The Nobel Prize to Abdulrazak Gurnah: literature or militancy?

Abdulrazak Gurnah’s award has caused division on social media. It is not the first time that the Nobel jury has awarded not only literary value

The presentation of the Nobel Prize for Literature to the little-known Abdulrazak Gurnah has generated a lively debate among literary purists and among those who believe that writing is not detached from the political and social context. Here, two of our writers, the polemicist Sindbad the Sailor and Michela Fantozzi, continue the conversation.

Abdulrazak Gurnah: by Sindbad the Sailor

Carneade, who was he? The rhetorical question that Alessandro Manzoni asked himself befits Abdulrazak Gurnah, the 2021 Nobel Prize  award winner for Literature, born in Zanzibar but long since transplanted to Great Britain. Just to say, in Italy only some of his books were published – Paradise, Il disertore, Sulla riva del mare – over 15 years ago by  Garzanti. But now they are obviously out of print. In the rest of the world – apart from Britain (where he teaches at Cambridge), India and his homeland – Abdulrazak Gurnah is equally little known.

Norwegian academics don’t like to follow the crowd

They have awarded the highest honor to Bob Dylan and Dario Fo, men of great depth in the history of music and theater, but who it would be difficult to call writers. And they never granted it to Philip Roth, who died without having the Nobel, neither to Haruki Murakami or Don De Lillo, still alive and waiting. The Nobel jury, in the case of Abdulrazak Gurnah, who has been awarded several times domestically but not at the global level of recognition of many other writers, wanted to emphasize, so to speak, the political nature of his work more than its literary value. The highest literary honor was in fact granted to him for…

“his uncompromising and compassionate ability to understand the effects of colonialism and the fate of refugees  in the gap between cultures and continents”

In short, a very politically correct prize. On the day it was announced, it even provoked several dissident voices on The Nobel Prize’s official Facebook page. A certain Francis Villagomez Perez launches the provocation: “A Nobel without compromise? So how about Julian Assange? Why hasn’t he won the award despite being nominated many times? Would it have been too controversial?” Another, Salah Ahmad Sari, criticizes the fact that the literary value of a work isn’t the only judgement : “All Nobel laureates make sense except in literature, because it has been politicized and has become a matter of taste of a few arbitrators.” The final judgment from Emelyn Arana, who on the same Facebook page asks: “Is the Nobel Prize losing its prestige?”. Nagging doubts that deserve reflection.

And this make us wonder: if Haruki Murakami were African and wrote about migrants and colonialism, instead of being Japanese, would he have already won the Nobel Prize?

Abdulrazak Gurnah: by Michela Fantozzi

“No, I don’t think colonialism is the main theme of my books. I thought of writing about things I know, things that move me and that interested me.” This is how Abdulrazak Gurnah, Nobel Prize for Literature 2021, responded to a BBC journalist twenty-three minutes after the announcement of his win. Colonialism is in Gurnah’s work and was the contex which the author lived through during the uprooting from his land, an experience that he was able to describe through the characters of his books. This is what the German writer  Helena Janeczek wrote in L’Espresso, where she claims that she found the same type of forced exile that her family suffered from Poland following the Nazi persecution in his books. Janeczek says that the Nobel committee’s justification for awarding the prize to him “for his ability to understand the effects of colonialism” are misleading and reductive, because he talks about universal human experiences in his stories. But what is colonialism if not a human experience?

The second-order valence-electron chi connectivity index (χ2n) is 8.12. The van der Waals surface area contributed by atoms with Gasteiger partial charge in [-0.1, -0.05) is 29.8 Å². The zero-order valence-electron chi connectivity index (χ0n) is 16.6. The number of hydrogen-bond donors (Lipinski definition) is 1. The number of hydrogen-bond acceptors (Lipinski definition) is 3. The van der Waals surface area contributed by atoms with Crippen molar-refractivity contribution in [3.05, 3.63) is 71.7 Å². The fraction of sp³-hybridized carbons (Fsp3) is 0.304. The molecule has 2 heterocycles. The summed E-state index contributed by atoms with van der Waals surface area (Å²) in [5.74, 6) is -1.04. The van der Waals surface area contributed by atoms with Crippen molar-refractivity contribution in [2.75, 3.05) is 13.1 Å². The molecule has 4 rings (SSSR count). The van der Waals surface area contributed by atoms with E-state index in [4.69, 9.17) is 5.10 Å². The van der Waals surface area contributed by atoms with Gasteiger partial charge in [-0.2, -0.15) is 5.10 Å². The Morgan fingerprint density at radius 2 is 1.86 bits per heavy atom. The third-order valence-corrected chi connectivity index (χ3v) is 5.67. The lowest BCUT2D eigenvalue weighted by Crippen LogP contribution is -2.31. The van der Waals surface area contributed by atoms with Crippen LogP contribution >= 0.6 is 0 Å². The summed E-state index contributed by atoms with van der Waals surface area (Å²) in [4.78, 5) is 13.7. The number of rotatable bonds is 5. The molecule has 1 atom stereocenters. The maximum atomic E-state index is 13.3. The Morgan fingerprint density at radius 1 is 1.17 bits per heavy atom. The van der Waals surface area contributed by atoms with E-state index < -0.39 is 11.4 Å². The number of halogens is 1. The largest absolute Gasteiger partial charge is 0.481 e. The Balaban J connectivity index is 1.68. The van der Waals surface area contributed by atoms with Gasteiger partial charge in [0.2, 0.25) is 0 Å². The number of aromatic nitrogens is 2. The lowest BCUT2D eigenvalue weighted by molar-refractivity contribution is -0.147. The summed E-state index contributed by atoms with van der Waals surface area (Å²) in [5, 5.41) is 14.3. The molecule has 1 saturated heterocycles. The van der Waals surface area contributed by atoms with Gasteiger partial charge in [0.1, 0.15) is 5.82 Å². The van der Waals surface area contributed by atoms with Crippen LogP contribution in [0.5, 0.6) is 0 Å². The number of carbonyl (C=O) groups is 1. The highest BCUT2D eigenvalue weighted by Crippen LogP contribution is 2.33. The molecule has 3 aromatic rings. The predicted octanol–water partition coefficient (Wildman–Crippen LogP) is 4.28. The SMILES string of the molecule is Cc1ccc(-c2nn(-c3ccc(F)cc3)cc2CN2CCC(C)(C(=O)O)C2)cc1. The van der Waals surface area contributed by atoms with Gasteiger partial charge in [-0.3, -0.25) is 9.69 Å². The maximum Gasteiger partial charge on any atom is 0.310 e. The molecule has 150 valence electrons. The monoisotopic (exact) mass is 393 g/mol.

The only ones able to brand colonialism as a mere sociological argument are the colonizers. “Politically correct” has become a stamp of meaningless quality, a phrase that does not consider the merits of the arguments, but nips them in the bud.

It is an excellent ploy for those who resort to provocation to try and win an argument. On the other hand, Gurnah was not the first writer to receive the Nobel Prize for socially relevant reasons. Mario Vargas Llosa was awarded the prize for “for his image of resistance, revolt and the defeat of the individual”, Herta Muller for “representing the world of the dispossessed” and  Doris Lessing  for having “put a divided civilization under scrutiny”.

Alfred Nobel established that the literary prize should go to those who “have produced the most outstanding work in an idealistic direction”

So what is the reason for all the indignation unleashed (not only) on social media for this year’s winner? Perhaps it is the recognition of such a relevant award to an African author and moreover associated with the theme of colonialism, which pinches European consciences and makes one feel uncomfortable. “Colonialism is a political topic, from sociological research, it is not literature,” writes Barone Rosso on social media, averagely miffed from the comfort of his home. Or perhaps it is the racist presumption of African inferiority and so, by winning such a coveted award, unleashes feelings of less-majesty in the minds of most? “This gentleman was born in Tanzania but lives and works in the UK. He teaches at the university. He does not wander among zebras, on the contrary”, Mrs. C. is quick to point out on social media with many good intentions. So, let us ask ourselves: if the prize had been awarded to a European Nobody, would there have been this wave of contempt for him?


Translated by Adam Clark

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